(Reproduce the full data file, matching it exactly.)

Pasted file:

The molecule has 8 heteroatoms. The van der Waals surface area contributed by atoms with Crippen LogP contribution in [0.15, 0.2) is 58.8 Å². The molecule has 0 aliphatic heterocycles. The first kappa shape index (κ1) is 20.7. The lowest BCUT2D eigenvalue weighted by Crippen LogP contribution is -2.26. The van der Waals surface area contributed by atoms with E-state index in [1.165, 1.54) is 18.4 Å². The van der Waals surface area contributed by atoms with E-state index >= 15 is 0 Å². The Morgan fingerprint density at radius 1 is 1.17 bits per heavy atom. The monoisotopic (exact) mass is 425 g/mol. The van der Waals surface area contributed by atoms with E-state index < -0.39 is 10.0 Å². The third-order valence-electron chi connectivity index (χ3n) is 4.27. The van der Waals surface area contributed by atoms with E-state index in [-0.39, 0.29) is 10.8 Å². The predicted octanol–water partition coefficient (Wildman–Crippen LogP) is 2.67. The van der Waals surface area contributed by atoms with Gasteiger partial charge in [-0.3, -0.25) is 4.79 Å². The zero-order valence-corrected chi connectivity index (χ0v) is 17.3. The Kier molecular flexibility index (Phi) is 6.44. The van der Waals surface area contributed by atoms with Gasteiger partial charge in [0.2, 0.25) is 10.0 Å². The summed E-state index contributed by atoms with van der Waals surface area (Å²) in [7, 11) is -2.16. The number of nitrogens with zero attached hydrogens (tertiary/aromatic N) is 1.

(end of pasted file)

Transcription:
The molecule has 8 heteroatoms. The van der Waals surface area contributed by atoms with Crippen LogP contribution in [0.15, 0.2) is 58.8 Å². The molecule has 0 aliphatic heterocycles. The first kappa shape index (κ1) is 20.7. The lowest BCUT2D eigenvalue weighted by Crippen LogP contribution is -2.26. The van der Waals surface area contributed by atoms with E-state index in [1.165, 1.54) is 18.4 Å². The van der Waals surface area contributed by atoms with E-state index >= 15 is 0 Å². The Morgan fingerprint density at radius 1 is 1.17 bits per heavy atom. The monoisotopic (exact) mass is 425 g/mol. The van der Waals surface area contributed by atoms with E-state index < -0.39 is 10.0 Å². The third-order valence-electron chi connectivity index (χ3n) is 4.27. The van der Waals surface area contributed by atoms with E-state index in [-0.39, 0.29) is 10.8 Å². The predicted octanol–water partition coefficient (Wildman–Crippen LogP) is 2.67. The van der Waals surface area contributed by atoms with Gasteiger partial charge in [-0.3, -0.25) is 4.79 Å². The zero-order valence-corrected chi connectivity index (χ0v) is 17.3. The Kier molecular flexibility index (Phi) is 6.44. The van der Waals surface area contributed by atoms with Gasteiger partial charge in [0.2, 0.25) is 10.0 Å². The summed E-state index contributed by atoms with van der Waals surface area (Å²) in [7, 11) is -2.16. The number of nitrogens with zero attached hydrogens (tertiary/aromatic N) is 1.